In most cases you are just interested in the current state of your data. There are applications, however, where previous states are just as important, and you need to be able to navigate from one state to another, by code alone.

Event sourcing is used when the events that lead to the current state of the data are just as important as the current state itself is.

Examples

  • Version control systems (source code)
  • Word processor (for undo / redo)
  • Database transaction logs (for master/slave synchronization, a.o.)

Where does it come from?

  • Altough the concept itself is much older, the current ideas about architecture originate from about 2006 and come from Greg Young.

    When should you use it?

  • If logging or auditing is (very) important
  • If you want to be able to backtrack to a previous state, or work with different states in parallel.

    How does it work?

    Every action performed by the system is modelled as an event and written to an event store (event log). This store only changes by this adding of events. Events are not removed or modified after they're added. Event takes the form of a diff (difference) (no: set account balance to 110 euro; yes: increase account balance with 10 euro).

    Since a log of events itself does not make a state, and users need state to interact with a system, the system needs to build a current state from the event log. In the simplest case, a single state is updated each time a new event is added. In a more elaborate case, the system has many views on the same event log, and these are updated asynchronously (as is the case in CQRS).

    The system may have the ability to tag some event. If so, the system provides lists of tags and the user may be able to revert the system to the state labeled with this tag.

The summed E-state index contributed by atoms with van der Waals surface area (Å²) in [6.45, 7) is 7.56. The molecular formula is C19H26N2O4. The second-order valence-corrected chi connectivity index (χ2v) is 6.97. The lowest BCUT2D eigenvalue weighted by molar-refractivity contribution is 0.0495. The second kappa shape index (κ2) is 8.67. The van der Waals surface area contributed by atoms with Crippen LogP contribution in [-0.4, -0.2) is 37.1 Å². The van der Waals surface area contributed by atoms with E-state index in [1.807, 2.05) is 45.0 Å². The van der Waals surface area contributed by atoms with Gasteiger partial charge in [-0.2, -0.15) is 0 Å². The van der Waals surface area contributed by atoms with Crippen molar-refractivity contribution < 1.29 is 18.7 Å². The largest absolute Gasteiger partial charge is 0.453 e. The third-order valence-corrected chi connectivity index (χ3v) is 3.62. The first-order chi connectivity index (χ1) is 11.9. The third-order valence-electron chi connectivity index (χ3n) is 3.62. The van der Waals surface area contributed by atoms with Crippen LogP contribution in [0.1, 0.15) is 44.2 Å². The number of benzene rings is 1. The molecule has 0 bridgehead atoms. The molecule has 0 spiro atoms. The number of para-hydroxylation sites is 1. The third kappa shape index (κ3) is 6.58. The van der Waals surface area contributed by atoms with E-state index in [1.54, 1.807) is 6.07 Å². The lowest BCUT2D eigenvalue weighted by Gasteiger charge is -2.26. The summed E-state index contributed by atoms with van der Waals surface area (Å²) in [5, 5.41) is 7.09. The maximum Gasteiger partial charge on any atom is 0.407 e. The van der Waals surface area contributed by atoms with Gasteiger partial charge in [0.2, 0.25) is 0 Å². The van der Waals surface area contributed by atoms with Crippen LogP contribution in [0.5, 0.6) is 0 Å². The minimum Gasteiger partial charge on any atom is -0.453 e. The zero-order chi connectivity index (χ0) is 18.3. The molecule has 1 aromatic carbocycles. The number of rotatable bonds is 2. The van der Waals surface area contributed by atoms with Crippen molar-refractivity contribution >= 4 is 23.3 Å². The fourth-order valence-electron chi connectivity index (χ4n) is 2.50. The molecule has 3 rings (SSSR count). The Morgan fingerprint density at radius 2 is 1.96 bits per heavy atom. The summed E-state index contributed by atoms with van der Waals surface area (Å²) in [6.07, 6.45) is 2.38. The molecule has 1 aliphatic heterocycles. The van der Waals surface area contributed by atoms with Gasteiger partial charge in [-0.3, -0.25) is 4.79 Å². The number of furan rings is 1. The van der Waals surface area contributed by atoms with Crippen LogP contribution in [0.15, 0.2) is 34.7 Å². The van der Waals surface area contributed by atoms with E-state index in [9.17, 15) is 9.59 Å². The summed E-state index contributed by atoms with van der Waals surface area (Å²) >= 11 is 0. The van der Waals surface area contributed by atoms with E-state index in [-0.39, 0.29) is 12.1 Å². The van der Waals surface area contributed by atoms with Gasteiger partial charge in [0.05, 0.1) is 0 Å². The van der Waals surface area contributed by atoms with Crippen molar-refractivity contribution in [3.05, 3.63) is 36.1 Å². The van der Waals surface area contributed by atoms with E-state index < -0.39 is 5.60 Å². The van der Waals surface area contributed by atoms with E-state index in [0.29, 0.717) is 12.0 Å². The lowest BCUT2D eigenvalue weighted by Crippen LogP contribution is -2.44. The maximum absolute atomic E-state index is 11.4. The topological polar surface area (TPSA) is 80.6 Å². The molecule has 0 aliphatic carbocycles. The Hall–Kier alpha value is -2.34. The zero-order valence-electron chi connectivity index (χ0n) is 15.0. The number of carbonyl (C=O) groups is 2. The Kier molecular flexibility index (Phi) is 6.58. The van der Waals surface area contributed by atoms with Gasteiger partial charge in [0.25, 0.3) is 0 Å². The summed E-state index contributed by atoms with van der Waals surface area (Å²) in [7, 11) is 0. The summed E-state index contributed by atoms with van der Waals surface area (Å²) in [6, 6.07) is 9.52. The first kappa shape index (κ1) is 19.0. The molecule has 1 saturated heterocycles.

This picture shows the events in the event source. The red flag is the tag that points to the current event. The state of the system reflects all the events up to this point.

    In the second picture a branch has been created starting with event #2. The client that uses the system is working on this branch and has created some events #4, #5, and #6 that exist parallel to the main branch. The state of this client reflects all events up to event #5. At some later state these branches may need to be merged into one again.

    Problems

  • When the event log has become corrupted, it must be restored with extra "restore" events. The event log should not be modified.
  • When the event source consists of multiple branches, these will need to be mergable. Merging branches may cause conflicts that are impossible to resolve automatically.

    Common implementation techniques

    • The event log may be implemented in various ways. If events need to be queried, an index may be needed.
    • As a notable exceptional case, the version control system Git does not store diffs, it stores all past states of the data (in a highly compressed manner). Diffs are calculated from the states.

    Links

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